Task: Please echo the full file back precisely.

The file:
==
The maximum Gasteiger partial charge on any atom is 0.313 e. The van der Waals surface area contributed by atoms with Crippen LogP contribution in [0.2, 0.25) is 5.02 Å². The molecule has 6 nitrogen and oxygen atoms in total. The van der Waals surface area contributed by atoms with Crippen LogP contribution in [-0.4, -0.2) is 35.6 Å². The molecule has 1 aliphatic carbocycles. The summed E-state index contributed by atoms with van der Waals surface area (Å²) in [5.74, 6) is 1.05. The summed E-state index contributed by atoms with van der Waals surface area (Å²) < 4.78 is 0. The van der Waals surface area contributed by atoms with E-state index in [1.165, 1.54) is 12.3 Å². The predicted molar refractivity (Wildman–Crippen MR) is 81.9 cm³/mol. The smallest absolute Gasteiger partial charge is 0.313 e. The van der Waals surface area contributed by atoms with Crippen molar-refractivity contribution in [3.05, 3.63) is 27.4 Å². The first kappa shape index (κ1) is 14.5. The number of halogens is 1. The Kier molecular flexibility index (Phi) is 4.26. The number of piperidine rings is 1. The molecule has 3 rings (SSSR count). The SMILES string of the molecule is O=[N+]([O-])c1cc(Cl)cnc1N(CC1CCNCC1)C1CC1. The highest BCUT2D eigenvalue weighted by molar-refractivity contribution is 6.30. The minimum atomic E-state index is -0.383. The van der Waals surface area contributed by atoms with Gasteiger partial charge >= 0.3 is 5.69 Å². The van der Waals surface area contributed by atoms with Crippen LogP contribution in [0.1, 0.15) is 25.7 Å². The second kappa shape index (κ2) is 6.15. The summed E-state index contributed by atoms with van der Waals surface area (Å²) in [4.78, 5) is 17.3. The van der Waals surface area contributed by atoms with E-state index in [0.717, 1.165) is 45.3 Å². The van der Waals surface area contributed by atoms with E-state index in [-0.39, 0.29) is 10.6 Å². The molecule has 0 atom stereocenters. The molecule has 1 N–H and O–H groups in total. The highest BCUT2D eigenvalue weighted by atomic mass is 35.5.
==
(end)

The maximum Gasteiger partial charge on any atom is 0.313 e. The van der Waals surface area contributed by atoms with Crippen LogP contribution in [0.2, 0.25) is 5.02 Å². The molecule has 6 nitrogen and oxygen atoms in total. The van der Waals surface area contributed by atoms with Crippen LogP contribution in [-0.4, -0.2) is 35.6 Å². The molecule has 1 aliphatic carbocycles. The summed E-state index contributed by atoms with van der Waals surface area (Å²) in [5.74, 6) is 1.05. The summed E-state index contributed by atoms with van der Waals surface area (Å²) < 4.78 is 0. The van der Waals surface area contributed by atoms with E-state index in [1.165, 1.54) is 12.3 Å². The predicted molar refractivity (Wildman–Crippen MR) is 81.9 cm³/mol. The smallest absolute Gasteiger partial charge is 0.313 e. The van der Waals surface area contributed by atoms with Crippen molar-refractivity contribution in [3.05, 3.63) is 27.4 Å². The first kappa shape index (κ1) is 14.5. The number of halogens is 1. The Kier molecular flexibility index (Phi) is 4.26. The number of piperidine rings is 1. The molecule has 3 rings (SSSR count). The SMILES string of the molecule is O=[N+]([O-])c1cc(Cl)cnc1N(CC1CCNCC1)C1CC1. The highest BCUT2D eigenvalue weighted by molar-refractivity contribution is 6.30. The minimum atomic E-state index is -0.383. The van der Waals surface area contributed by atoms with Gasteiger partial charge >= 0.3 is 5.69 Å². The van der Waals surface area contributed by atoms with Crippen LogP contribution in [0.1, 0.15) is 25.7 Å². The second kappa shape index (κ2) is 6.15. The summed E-state index contributed by atoms with van der Waals surface area (Å²) in [4.78, 5) is 17.3. The van der Waals surface area contributed by atoms with E-state index in [0.717, 1.165) is 45.3 Å². The van der Waals surface area contributed by atoms with E-state index in [-0.39, 0.29) is 10.6 Å². The molecule has 0 atom stereocenters. The molecule has 1 N–H and O–H groups in total. The highest BCUT2D eigenvalue weighted by atomic mass is 35.5.